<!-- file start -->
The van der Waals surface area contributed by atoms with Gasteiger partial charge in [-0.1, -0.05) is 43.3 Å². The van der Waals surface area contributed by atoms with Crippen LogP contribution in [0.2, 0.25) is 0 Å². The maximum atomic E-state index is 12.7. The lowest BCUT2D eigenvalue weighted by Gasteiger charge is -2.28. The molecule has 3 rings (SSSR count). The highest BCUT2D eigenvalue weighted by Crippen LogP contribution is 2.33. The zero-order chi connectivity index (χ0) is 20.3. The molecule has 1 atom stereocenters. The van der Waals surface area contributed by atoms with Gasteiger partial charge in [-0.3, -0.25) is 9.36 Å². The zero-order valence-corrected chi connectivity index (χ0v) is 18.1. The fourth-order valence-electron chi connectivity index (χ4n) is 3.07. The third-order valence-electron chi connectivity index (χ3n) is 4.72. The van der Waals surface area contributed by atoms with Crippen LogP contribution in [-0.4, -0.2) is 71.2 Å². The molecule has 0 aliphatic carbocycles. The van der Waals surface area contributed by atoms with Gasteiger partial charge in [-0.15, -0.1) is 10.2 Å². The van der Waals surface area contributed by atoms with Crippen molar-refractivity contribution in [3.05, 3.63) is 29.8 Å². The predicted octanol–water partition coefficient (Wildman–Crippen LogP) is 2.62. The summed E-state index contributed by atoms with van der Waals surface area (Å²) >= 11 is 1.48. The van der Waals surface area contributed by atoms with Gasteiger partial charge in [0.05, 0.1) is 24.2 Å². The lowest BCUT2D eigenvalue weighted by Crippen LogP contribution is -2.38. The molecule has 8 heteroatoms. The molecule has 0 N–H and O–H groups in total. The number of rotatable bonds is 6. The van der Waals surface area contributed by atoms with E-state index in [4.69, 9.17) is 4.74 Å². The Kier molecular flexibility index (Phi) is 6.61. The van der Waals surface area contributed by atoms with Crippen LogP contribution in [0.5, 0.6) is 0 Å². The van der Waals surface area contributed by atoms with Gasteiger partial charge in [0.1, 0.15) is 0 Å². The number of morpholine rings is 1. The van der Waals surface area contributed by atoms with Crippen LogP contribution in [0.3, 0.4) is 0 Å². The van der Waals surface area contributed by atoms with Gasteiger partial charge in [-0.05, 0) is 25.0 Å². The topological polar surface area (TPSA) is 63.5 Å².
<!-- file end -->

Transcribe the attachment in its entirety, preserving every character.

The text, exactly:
The van der Waals surface area contributed by atoms with Gasteiger partial charge in [-0.1, -0.05) is 43.3 Å². The van der Waals surface area contributed by atoms with Crippen LogP contribution in [0.2, 0.25) is 0 Å². The maximum atomic E-state index is 12.7. The lowest BCUT2D eigenvalue weighted by Gasteiger charge is -2.28. The molecule has 3 rings (SSSR count). The highest BCUT2D eigenvalue weighted by Crippen LogP contribution is 2.33. The zero-order chi connectivity index (χ0) is 20.3. The molecule has 1 atom stereocenters. The van der Waals surface area contributed by atoms with Gasteiger partial charge in [-0.3, -0.25) is 9.36 Å². The zero-order valence-corrected chi connectivity index (χ0v) is 18.1. The fourth-order valence-electron chi connectivity index (χ4n) is 3.07. The third-order valence-electron chi connectivity index (χ3n) is 4.72. The van der Waals surface area contributed by atoms with Crippen LogP contribution in [-0.4, -0.2) is 71.2 Å². The molecule has 0 aliphatic carbocycles. The van der Waals surface area contributed by atoms with Gasteiger partial charge in [-0.15, -0.1) is 10.2 Å². The van der Waals surface area contributed by atoms with Crippen molar-refractivity contribution in [3.05, 3.63) is 29.8 Å². The predicted octanol–water partition coefficient (Wildman–Crippen LogP) is 2.62. The summed E-state index contributed by atoms with van der Waals surface area (Å²) >= 11 is 1.48. The van der Waals surface area contributed by atoms with Gasteiger partial charge in [0.05, 0.1) is 24.2 Å². The lowest BCUT2D eigenvalue weighted by Crippen LogP contribution is -2.38. The molecule has 8 heteroatoms. The molecule has 0 N–H and O–H groups in total. The number of rotatable bonds is 6. The van der Waals surface area contributed by atoms with E-state index in [4.69, 9.17) is 4.74 Å². The Kier molecular flexibility index (Phi) is 6.61. The van der Waals surface area contributed by atoms with Crippen LogP contribution in [0.5, 0.6) is 0 Å². The van der Waals surface area contributed by atoms with Gasteiger partial charge in [0.1, 0.15) is 0 Å². The number of morpholine rings is 1. The van der Waals surface area contributed by atoms with Crippen LogP contribution in [0.3, 0.4) is 0 Å². The van der Waals surface area contributed by atoms with Gasteiger partial charge in [-0.05, 0) is 25.0 Å². The topological polar surface area (TPSA) is 63.5 Å².